AS: I played guitar, piano, and the band did everything else. They did all the organs, glockenspiel, and violins and tubas, clarinet and mandolins.

ToZ: You have a lot of notable guest spots on "Black & Gold" including Ben Barnett from Kind Of Like Spitting, and Justin Meldal-Johnsen of Beck, Air, and Ladytron. Did these guests help you achieve the diverse sound on your album, because I noticed that every song is pretty different.

AS: That was definitely one of the goals with the album, I'm glad you picked up on that. I guess I wanted to kind of treat it like a hip-hop record, with lots of interesting people guesting on my music. I don't really care so much to showcase myself if I can bring in somebody else who can play something better than me, I suppose.

ToZ: Well, speaking of guest spots, what would your dream collaboration be, as far as artist and producer goes?

AS: Ah, didn't expect that one... guest producer would maybe be Trevor Horn, because I really, and I know that they get a lot of flac for this, but I really like what he did with "Dear Catastrophe Waitress", the Belle & Sebastian record.

ToZ: You've been around lots of different cities, so, East Coast or West Coast?

AS: Oh definitely the West Coast, definitely. I don't know where you guys are based out of, so I don't wanna talk too much shit about the East Coast, or say anything bad about it - but when I was in Boston, there's so much old money there, to the point where there are so many kids who go to high school, and then they don't have to get shitty jobs, they go straight to college and then straight from college they'll go to get a job where they'll get overpaid or whatever. I'm not used to that and it kinda freaked me out a little bit. I'm not used to being around people who have a shit ton of money without having to really have worked for it. So I'd say I prefer the West Coast, because people more have to make their own living I think a little more. A bit more DIY attitude, I suppose.

ToZ: You're what, 22, 23?

AS: 23

ToZ: Okay, how long have you been writing music?

AS: I've been writing music since I was like, 13 in various punk rock bands and all that. I grew up listening to stuff like Minor Threat, Fugazi, Bad Religion, and some of that NOFX stuff. I was always one of those kids that was in a bunch of different bands and had a bunch of different projects going on at all times. I didn't really start writing good music until a couple years ago.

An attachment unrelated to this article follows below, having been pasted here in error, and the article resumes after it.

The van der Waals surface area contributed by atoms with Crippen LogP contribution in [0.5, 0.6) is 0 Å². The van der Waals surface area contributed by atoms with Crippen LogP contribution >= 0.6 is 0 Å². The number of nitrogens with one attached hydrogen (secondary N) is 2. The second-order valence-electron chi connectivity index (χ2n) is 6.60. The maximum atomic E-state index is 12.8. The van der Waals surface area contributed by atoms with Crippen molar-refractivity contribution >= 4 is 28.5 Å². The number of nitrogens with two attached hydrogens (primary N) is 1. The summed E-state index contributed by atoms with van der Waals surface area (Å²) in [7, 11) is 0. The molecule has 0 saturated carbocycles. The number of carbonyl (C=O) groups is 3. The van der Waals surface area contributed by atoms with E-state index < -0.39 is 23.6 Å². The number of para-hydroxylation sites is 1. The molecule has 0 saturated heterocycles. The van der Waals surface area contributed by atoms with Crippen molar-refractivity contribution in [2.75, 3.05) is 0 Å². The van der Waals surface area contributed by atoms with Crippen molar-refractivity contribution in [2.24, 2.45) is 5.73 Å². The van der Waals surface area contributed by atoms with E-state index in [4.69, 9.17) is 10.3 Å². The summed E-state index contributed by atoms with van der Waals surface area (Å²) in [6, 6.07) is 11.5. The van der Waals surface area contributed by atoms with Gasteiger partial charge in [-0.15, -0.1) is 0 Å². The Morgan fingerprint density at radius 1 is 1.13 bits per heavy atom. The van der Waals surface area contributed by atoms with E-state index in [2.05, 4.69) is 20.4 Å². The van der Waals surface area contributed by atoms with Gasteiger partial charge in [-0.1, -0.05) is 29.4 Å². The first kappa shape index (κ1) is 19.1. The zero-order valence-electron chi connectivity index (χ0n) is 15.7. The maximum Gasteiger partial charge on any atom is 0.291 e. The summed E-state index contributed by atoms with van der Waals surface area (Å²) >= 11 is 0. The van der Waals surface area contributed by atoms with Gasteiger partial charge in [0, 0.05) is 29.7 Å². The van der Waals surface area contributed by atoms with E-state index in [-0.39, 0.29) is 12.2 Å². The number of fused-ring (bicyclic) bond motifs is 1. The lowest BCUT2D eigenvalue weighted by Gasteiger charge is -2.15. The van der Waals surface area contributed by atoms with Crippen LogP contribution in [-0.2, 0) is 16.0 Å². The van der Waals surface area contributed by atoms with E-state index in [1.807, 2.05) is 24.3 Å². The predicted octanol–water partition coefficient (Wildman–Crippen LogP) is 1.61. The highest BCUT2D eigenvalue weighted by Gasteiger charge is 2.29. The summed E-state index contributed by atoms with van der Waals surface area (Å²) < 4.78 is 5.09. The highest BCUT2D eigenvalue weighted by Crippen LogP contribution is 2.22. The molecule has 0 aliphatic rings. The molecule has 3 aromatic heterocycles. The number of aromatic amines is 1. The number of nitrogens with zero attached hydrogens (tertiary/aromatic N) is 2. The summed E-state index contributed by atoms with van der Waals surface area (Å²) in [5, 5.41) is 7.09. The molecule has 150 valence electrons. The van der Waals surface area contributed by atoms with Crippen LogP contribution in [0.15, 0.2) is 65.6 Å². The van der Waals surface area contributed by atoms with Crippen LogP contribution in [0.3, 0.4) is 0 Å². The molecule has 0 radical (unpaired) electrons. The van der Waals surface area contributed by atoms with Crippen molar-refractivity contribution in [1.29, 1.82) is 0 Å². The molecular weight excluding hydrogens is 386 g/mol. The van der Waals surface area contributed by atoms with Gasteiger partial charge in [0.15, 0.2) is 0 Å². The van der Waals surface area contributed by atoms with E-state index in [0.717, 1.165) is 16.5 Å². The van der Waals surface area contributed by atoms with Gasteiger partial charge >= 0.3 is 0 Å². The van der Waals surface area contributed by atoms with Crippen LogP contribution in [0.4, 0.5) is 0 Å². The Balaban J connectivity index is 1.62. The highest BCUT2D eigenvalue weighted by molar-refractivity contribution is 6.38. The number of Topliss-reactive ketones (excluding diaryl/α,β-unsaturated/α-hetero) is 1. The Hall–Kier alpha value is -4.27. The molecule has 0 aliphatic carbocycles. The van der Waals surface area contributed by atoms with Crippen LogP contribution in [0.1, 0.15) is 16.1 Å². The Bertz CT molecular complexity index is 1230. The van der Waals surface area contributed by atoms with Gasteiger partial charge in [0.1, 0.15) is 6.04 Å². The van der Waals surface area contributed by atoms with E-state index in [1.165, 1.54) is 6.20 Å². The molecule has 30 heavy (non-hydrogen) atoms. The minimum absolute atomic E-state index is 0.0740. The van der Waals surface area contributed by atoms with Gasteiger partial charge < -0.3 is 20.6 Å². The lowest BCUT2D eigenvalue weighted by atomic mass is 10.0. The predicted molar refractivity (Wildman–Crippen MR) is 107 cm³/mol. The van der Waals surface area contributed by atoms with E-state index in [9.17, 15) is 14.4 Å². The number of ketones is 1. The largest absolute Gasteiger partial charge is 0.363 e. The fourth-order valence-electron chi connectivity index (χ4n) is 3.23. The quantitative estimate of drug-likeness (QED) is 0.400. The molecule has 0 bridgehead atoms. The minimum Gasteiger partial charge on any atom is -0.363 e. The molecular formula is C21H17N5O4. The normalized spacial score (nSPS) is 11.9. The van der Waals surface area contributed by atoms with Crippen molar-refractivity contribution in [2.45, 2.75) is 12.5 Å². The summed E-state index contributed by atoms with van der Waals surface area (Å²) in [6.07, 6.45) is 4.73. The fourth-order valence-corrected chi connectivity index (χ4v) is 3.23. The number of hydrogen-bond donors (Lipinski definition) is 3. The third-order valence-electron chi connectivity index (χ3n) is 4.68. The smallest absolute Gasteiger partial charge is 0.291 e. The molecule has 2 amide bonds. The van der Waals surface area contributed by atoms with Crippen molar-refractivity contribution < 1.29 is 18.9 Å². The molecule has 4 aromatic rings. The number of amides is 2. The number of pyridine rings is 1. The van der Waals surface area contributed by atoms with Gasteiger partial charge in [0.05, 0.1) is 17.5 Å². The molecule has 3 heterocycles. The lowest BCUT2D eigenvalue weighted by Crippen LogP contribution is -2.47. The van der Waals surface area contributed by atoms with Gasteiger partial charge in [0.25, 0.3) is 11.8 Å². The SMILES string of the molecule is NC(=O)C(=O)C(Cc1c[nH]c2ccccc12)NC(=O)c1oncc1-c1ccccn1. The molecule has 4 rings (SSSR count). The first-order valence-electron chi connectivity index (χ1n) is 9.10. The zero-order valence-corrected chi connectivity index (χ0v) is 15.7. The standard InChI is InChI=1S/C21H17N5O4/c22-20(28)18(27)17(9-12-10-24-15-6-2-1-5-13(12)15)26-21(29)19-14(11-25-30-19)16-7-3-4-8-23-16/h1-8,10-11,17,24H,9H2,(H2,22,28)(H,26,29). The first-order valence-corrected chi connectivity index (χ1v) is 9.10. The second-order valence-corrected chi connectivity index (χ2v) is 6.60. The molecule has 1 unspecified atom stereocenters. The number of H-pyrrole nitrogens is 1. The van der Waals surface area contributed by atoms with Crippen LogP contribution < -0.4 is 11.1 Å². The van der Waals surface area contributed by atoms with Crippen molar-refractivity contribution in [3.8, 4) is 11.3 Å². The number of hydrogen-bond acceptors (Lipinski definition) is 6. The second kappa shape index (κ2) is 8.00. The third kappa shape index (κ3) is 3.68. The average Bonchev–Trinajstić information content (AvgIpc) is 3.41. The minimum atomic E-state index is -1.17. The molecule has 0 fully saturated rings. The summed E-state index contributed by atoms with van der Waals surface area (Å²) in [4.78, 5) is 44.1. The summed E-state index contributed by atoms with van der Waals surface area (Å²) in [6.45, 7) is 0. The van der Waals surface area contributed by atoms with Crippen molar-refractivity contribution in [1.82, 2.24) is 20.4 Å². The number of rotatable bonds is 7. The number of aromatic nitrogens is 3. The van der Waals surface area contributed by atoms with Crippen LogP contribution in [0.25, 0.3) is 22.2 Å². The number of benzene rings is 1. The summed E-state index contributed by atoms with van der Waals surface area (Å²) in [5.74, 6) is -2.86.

ToZ: With such accessible song structures and pop stylings, do you have any plans to, you know, take over the world?

AS: Haha, I would have plans hopefully to have someone pay my rent long enough to go on tour. That's pretty much as big as my plans reach at this point. I would love to be able to go out on tour, I just don't have a label, so I don't have any funding to do that. But as far as taking over the world, no, I like all my buddies here and I like hanging out in Kennewick, so I feel pretty comfortable where I'm at right now.


I've been listening to "Black & Gold" for quite some time now, and it still impresses me everytime I hear it. It's calming, yet uppity, and it has such a positive feeling to it. I highly recommend buying a copy, and I think you'll agree after hearing "What We Don't Know", the 1st song on the record. Seriously, you must listen!

Aaron Schroeder- "What We Don't Know" [Removed]

Aaron was also kind enough to share an exclusive demo with us from his upcoming third album. The song is called "Platforms", and "will appear on the album in massively edited form".

Aaron Schroeder- "Platforms [Demo]" [Removed]

So a big thank you to Aaron Schroeder for giving us his time, his answers, and a Milk Lounge Exclusive demo track from his upcoming album. Enjoy!